TechPowerUp GPU-Z 0.3.3 Released

TechPowerUp today introduced GPU-Z version 0.3.3, our graphics sub-system diagnostic utility that provides information on the computer's installed graphics hardware, their various specifications, and provides real-time updates on their parameters such as clock-speeds, temperatures, and fan-speeds. GPU-Z is backed by our overclock validation system and an extensive video card BIOS database.

With version 0.3.3, the application expands its support base to some popular upcoming products, namely ATI Radeon HD 4700 desktop series, Radeon HD 4890, and GeForce GTX 275. Some common bugs found with previous versions, notably GT200 process size calculation, and G98 SP counts, have been fixed.

For more information and to download, please visit the download page.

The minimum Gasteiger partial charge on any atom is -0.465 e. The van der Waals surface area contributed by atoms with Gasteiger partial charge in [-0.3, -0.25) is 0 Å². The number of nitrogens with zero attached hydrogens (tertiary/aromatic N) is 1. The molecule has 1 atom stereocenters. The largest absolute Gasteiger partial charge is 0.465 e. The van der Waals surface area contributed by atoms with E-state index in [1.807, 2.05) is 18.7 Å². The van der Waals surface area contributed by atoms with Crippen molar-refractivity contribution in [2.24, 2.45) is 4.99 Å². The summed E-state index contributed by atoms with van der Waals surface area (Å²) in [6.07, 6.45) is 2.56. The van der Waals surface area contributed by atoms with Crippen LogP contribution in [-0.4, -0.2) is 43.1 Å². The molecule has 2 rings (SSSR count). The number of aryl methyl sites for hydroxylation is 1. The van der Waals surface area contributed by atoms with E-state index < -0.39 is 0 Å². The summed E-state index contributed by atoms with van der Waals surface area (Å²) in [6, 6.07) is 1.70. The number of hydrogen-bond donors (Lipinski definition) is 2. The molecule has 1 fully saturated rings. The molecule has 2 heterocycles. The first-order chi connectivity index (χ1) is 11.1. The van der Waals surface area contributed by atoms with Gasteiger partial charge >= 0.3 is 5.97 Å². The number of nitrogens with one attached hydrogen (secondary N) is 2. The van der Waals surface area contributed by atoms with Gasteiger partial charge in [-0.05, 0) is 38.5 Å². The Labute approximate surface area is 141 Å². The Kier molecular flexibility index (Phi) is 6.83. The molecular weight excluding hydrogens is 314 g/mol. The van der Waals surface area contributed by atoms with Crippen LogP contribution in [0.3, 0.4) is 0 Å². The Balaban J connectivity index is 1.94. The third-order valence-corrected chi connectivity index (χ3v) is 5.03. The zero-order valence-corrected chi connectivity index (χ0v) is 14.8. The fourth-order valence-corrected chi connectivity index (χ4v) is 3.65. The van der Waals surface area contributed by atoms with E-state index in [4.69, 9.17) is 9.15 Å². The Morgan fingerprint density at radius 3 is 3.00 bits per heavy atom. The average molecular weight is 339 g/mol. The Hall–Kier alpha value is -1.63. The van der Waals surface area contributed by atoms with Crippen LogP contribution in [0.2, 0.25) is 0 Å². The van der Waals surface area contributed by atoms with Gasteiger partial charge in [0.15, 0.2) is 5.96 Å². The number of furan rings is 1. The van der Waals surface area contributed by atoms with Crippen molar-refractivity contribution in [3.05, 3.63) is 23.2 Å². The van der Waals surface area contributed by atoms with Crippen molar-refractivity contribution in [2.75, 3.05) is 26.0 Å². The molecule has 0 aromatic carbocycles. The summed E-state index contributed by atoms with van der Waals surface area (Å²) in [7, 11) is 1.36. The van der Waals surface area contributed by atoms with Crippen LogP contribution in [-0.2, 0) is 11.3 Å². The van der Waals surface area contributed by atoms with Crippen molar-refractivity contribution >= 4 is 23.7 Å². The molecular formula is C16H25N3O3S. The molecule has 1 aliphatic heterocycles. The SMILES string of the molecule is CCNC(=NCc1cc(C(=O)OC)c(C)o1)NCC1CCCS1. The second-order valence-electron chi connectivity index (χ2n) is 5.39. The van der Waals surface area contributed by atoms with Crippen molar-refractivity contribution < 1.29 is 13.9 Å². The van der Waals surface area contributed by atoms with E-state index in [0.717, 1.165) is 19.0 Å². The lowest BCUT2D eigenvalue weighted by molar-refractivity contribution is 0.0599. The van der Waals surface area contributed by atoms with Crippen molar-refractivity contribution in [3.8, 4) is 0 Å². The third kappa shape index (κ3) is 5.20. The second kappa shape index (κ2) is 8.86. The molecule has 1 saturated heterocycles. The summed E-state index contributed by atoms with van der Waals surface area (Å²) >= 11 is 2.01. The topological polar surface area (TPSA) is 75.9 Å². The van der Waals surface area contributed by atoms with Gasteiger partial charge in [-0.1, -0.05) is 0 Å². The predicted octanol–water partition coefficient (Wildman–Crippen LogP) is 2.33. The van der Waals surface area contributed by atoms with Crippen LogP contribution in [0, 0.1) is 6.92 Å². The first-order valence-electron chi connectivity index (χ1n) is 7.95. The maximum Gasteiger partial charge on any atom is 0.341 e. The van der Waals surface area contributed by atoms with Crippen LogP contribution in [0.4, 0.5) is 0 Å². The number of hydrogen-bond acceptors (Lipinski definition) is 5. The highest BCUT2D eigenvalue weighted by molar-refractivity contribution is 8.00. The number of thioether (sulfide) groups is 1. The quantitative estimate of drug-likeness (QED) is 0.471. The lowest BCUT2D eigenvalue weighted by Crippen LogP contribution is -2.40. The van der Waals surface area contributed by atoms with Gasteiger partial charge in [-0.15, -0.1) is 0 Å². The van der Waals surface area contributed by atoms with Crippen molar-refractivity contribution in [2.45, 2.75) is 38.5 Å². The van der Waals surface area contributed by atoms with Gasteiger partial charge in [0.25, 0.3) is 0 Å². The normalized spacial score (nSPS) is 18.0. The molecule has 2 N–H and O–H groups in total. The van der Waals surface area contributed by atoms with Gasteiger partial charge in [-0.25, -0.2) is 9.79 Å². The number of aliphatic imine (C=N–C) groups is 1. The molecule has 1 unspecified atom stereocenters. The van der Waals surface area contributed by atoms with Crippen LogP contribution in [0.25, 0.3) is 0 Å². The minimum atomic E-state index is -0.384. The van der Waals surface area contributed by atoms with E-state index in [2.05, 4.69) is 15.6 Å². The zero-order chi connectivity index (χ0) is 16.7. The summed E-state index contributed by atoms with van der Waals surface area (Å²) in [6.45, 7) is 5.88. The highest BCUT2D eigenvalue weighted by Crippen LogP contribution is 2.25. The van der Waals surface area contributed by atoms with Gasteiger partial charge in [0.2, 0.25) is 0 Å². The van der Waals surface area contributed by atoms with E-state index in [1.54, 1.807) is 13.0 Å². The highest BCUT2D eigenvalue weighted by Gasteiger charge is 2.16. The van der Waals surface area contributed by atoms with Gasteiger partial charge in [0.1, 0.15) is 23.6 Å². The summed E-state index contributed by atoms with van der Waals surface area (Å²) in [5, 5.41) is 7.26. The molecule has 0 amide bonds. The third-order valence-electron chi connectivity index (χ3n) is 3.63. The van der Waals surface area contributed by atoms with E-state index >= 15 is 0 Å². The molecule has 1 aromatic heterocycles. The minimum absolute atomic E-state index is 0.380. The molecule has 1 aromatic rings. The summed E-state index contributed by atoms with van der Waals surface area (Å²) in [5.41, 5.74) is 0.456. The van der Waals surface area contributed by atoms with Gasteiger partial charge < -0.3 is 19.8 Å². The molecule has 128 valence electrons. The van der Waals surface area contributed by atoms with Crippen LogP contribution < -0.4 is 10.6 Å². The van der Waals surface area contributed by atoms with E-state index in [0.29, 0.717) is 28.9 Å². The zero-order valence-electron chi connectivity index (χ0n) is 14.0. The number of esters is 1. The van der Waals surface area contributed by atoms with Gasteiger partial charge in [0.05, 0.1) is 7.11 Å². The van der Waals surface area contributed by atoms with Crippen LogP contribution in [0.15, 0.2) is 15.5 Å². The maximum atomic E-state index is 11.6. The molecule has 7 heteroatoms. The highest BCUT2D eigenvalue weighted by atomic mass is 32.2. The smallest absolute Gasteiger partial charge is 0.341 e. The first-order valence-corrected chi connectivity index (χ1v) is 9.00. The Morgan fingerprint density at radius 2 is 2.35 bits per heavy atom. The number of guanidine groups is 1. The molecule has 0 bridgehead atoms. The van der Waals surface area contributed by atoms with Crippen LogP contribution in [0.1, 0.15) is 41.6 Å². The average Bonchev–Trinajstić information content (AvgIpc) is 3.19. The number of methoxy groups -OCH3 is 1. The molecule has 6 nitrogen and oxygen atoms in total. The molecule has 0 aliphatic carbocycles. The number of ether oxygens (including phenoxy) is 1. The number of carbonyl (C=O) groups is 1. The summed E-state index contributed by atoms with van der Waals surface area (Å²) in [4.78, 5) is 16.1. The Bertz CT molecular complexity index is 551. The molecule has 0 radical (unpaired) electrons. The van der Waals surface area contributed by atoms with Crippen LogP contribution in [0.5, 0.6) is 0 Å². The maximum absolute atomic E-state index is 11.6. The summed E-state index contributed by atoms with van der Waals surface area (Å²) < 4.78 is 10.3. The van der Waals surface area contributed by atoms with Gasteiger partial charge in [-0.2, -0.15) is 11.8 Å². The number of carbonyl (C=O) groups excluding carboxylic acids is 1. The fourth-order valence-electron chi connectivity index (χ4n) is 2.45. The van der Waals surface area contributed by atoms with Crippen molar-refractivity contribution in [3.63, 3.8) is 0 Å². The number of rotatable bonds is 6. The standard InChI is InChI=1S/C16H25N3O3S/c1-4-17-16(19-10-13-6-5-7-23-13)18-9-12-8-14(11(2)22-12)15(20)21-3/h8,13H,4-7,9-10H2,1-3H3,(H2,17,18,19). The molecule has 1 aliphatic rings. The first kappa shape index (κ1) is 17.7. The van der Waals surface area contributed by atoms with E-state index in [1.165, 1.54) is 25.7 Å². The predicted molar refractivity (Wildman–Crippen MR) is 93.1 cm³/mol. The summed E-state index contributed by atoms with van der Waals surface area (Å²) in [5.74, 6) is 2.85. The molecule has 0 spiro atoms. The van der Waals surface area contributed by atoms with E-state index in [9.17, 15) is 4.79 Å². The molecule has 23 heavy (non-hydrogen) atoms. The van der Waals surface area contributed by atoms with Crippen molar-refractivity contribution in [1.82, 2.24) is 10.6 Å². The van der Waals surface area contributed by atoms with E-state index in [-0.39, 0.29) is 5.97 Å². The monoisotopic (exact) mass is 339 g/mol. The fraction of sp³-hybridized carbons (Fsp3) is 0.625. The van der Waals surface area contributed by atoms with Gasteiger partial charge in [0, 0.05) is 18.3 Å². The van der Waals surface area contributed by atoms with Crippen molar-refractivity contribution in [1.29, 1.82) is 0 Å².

Radeon HD 4890 3DMark Performance Revealed

Taiwan-based English tech website OC Heaven has disclosed some performance figures of the upcoming ATI Radeon HD 4890 1 GB graphics accelerator. The tests run are two of the most popular synthetic benchmarks: 3DMark Vantage and 3DMark06. Also disclosed, rather verified, are the card's clock speeds as read by ATI Catalyst Control Center and GPU-Z. The test bed, from what the 3DMark06 window shows, consists of an Intel Core i7 920 CPU running at 2.66 GHz, coupled with 3 GB of system memory. In 3DMark06, the HD 4890 accelerator secured a score of 16,096 points, with SM 2.0 score of 6155, HDR/SM 3.0 score of 7521, and CPU score of 4836. In 3DMark Vantage, it secured a score of P10996. Catalyst Control Center reveals the card's memory bandwidth to be 124.8 GB/s, up from the 111 GB/s on its predecessor, the HD 4870. The early driver in use makes provides "RV790" as the device string to GPU-Z.